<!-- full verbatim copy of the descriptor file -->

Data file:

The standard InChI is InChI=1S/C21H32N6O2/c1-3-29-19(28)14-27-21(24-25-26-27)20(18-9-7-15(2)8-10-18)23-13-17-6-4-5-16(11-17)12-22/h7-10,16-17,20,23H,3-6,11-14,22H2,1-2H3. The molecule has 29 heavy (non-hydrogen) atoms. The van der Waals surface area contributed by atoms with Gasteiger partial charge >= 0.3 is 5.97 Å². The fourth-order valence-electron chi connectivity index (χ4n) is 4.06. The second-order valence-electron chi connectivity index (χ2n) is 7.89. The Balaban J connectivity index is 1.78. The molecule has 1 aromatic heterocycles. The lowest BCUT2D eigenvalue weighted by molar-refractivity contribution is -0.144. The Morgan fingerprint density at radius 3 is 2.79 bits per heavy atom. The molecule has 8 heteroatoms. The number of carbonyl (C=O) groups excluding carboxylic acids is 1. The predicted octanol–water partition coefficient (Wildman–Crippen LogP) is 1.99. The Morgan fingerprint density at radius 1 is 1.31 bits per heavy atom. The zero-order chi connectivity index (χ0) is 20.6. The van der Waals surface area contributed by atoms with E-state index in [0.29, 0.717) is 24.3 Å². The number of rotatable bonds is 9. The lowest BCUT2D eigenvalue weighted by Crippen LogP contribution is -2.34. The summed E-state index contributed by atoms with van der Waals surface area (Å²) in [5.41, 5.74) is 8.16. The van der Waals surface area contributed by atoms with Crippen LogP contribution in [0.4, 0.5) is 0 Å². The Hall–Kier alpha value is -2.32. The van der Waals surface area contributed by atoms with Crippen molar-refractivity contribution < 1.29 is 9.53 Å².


The standard InChI is InChI=1S/C21H32N6O2/c1-3-29-19(28)14-27-21(24-25-26-27)20(18-9-7-15(2)8-10-18)23-13-17-6-4-5-16(11-17)12-22/h7-10,16-17,20,23H,3-6,11-14,22H2,1-2H3. The molecule has 29 heavy (non-hydrogen) atoms. The van der Waals surface area contributed by atoms with Gasteiger partial charge >= 0.3 is 5.97 Å². The fourth-order valence-electron chi connectivity index (χ4n) is 4.06. The second-order valence-electron chi connectivity index (χ2n) is 7.89. The Balaban J connectivity index is 1.78. The molecule has 1 aromatic heterocycles. The lowest BCUT2D eigenvalue weighted by molar-refractivity contribution is -0.144. The Morgan fingerprint density at radius 3 is 2.79 bits per heavy atom. The molecule has 8 heteroatoms. The number of carbonyl (C=O) groups excluding carboxylic acids is 1. The predicted octanol–water partition coefficient (Wildman–Crippen LogP) is 1.99. The Morgan fingerprint density at radius 1 is 1.31 bits per heavy atom. The zero-order chi connectivity index (χ0) is 20.6. The van der Waals surface area contributed by atoms with E-state index in [0.29, 0.717) is 24.3 Å². The number of rotatable bonds is 9. The lowest BCUT2D eigenvalue weighted by Crippen LogP contribution is -2.34. The summed E-state index contributed by atoms with van der Waals surface area (Å²) in [5.41, 5.74) is 8.16. The van der Waals surface area contributed by atoms with Crippen LogP contribution in [0.4, 0.5) is 0 Å². The Hall–Kier alpha value is -2.32. The van der Waals surface area contributed by atoms with Crippen molar-refractivity contribution < 1.29 is 9.53 Å².